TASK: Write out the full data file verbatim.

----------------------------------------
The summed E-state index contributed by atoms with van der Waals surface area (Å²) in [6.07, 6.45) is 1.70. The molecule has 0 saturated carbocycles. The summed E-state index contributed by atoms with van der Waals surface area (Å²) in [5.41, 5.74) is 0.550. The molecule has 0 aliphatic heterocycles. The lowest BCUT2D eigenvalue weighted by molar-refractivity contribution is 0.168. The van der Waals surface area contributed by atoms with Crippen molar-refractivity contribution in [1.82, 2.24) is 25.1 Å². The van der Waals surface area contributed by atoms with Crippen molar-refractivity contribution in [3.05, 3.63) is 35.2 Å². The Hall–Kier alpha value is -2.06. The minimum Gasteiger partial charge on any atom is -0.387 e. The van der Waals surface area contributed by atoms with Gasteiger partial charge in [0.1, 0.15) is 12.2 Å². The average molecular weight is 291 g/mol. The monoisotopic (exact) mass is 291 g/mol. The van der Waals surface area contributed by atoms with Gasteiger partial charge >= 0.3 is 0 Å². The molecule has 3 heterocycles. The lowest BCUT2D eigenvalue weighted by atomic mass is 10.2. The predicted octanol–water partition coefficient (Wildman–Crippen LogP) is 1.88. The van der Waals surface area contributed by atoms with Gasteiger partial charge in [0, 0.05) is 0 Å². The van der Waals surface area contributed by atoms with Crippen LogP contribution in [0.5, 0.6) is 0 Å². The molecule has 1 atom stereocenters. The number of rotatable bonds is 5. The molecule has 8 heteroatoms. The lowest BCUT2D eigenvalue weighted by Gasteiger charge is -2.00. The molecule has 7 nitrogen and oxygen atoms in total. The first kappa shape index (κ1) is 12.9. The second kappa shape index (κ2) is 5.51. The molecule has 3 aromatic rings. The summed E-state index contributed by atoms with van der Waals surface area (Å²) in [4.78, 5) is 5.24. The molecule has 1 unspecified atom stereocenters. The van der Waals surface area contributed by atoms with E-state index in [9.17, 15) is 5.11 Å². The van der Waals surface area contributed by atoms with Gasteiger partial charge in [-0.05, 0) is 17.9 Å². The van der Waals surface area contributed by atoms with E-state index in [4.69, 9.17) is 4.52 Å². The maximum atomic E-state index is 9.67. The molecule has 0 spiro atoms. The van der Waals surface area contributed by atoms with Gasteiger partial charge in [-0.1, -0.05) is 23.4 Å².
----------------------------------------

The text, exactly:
The summed E-state index contributed by atoms with van der Waals surface area (Å²) in [6.07, 6.45) is 1.70. The molecule has 0 saturated carbocycles. The summed E-state index contributed by atoms with van der Waals surface area (Å²) in [5.41, 5.74) is 0.550. The molecule has 0 aliphatic heterocycles. The lowest BCUT2D eigenvalue weighted by molar-refractivity contribution is 0.168. The van der Waals surface area contributed by atoms with Crippen molar-refractivity contribution in [1.82, 2.24) is 25.1 Å². The van der Waals surface area contributed by atoms with Crippen molar-refractivity contribution in [3.05, 3.63) is 35.2 Å². The Hall–Kier alpha value is -2.06. The minimum Gasteiger partial charge on any atom is -0.387 e. The van der Waals surface area contributed by atoms with Gasteiger partial charge in [0.1, 0.15) is 12.2 Å². The average molecular weight is 291 g/mol. The monoisotopic (exact) mass is 291 g/mol. The van der Waals surface area contributed by atoms with Gasteiger partial charge >= 0.3 is 0 Å². The molecule has 3 heterocycles. The lowest BCUT2D eigenvalue weighted by atomic mass is 10.2. The predicted octanol–water partition coefficient (Wildman–Crippen LogP) is 1.88. The van der Waals surface area contributed by atoms with Gasteiger partial charge in [0, 0.05) is 0 Å². The van der Waals surface area contributed by atoms with Crippen LogP contribution in [0.5, 0.6) is 0 Å². The molecule has 1 atom stereocenters. The number of rotatable bonds is 5. The molecule has 8 heteroatoms. The lowest BCUT2D eigenvalue weighted by Gasteiger charge is -2.00. The molecule has 7 nitrogen and oxygen atoms in total. The first kappa shape index (κ1) is 12.9. The second kappa shape index (κ2) is 5.51. The molecule has 3 aromatic rings. The summed E-state index contributed by atoms with van der Waals surface area (Å²) in [4.78, 5) is 5.24. The molecule has 1 unspecified atom stereocenters. The van der Waals surface area contributed by atoms with E-state index in [9.17, 15) is 5.11 Å². The van der Waals surface area contributed by atoms with Gasteiger partial charge in [-0.05, 0) is 17.9 Å². The van der Waals surface area contributed by atoms with E-state index in [4.69, 9.17) is 4.52 Å². The maximum atomic E-state index is 9.67. The molecule has 0 spiro atoms. The van der Waals surface area contributed by atoms with Gasteiger partial charge in [-0.1, -0.05) is 23.4 Å².